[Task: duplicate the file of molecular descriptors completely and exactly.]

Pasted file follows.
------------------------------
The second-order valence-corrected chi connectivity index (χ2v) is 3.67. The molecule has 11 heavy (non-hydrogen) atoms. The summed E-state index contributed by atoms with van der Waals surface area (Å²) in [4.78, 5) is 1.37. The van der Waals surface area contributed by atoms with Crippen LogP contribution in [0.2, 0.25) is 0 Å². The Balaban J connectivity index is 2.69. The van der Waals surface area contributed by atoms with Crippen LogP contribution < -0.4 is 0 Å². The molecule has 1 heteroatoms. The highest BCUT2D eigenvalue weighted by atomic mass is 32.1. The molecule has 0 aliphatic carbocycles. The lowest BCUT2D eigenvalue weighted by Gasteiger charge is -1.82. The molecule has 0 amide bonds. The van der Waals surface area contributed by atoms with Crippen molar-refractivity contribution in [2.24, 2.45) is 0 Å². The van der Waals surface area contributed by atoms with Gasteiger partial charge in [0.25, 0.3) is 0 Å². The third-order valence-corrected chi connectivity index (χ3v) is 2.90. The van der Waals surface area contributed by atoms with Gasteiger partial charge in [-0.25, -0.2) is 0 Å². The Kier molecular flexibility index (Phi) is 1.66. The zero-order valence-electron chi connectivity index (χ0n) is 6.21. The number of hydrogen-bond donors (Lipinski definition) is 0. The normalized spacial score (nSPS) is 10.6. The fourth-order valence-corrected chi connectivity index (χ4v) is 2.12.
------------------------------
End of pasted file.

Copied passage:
The second-order valence-corrected chi connectivity index (χ2v) is 3.67. The molecule has 11 heavy (non-hydrogen) atoms. The summed E-state index contributed by atoms with van der Waals surface area (Å²) in [4.78, 5) is 1.37. The van der Waals surface area contributed by atoms with Crippen LogP contribution in [0.2, 0.25) is 0 Å². The Balaban J connectivity index is 2.69. The van der Waals surface area contributed by atoms with Crippen LogP contribution < -0.4 is 0 Å². The molecule has 1 heteroatoms. The highest BCUT2D eigenvalue weighted by atomic mass is 32.1. The molecule has 0 aliphatic carbocycles. The lowest BCUT2D eigenvalue weighted by Gasteiger charge is -1.82. The molecule has 0 amide bonds. The van der Waals surface area contributed by atoms with Crippen molar-refractivity contribution in [2.24, 2.45) is 0 Å². The van der Waals surface area contributed by atoms with Gasteiger partial charge in [0.25, 0.3) is 0 Å². The third-order valence-corrected chi connectivity index (χ3v) is 2.90. The van der Waals surface area contributed by atoms with Gasteiger partial charge in [-0.25, -0.2) is 0 Å². The Kier molecular flexibility index (Phi) is 1.66. The zero-order valence-electron chi connectivity index (χ0n) is 6.21. The number of hydrogen-bond donors (Lipinski definition) is 0. The normalized spacial score (nSPS) is 10.6. The fourth-order valence-corrected chi connectivity index (χ4v) is 2.12.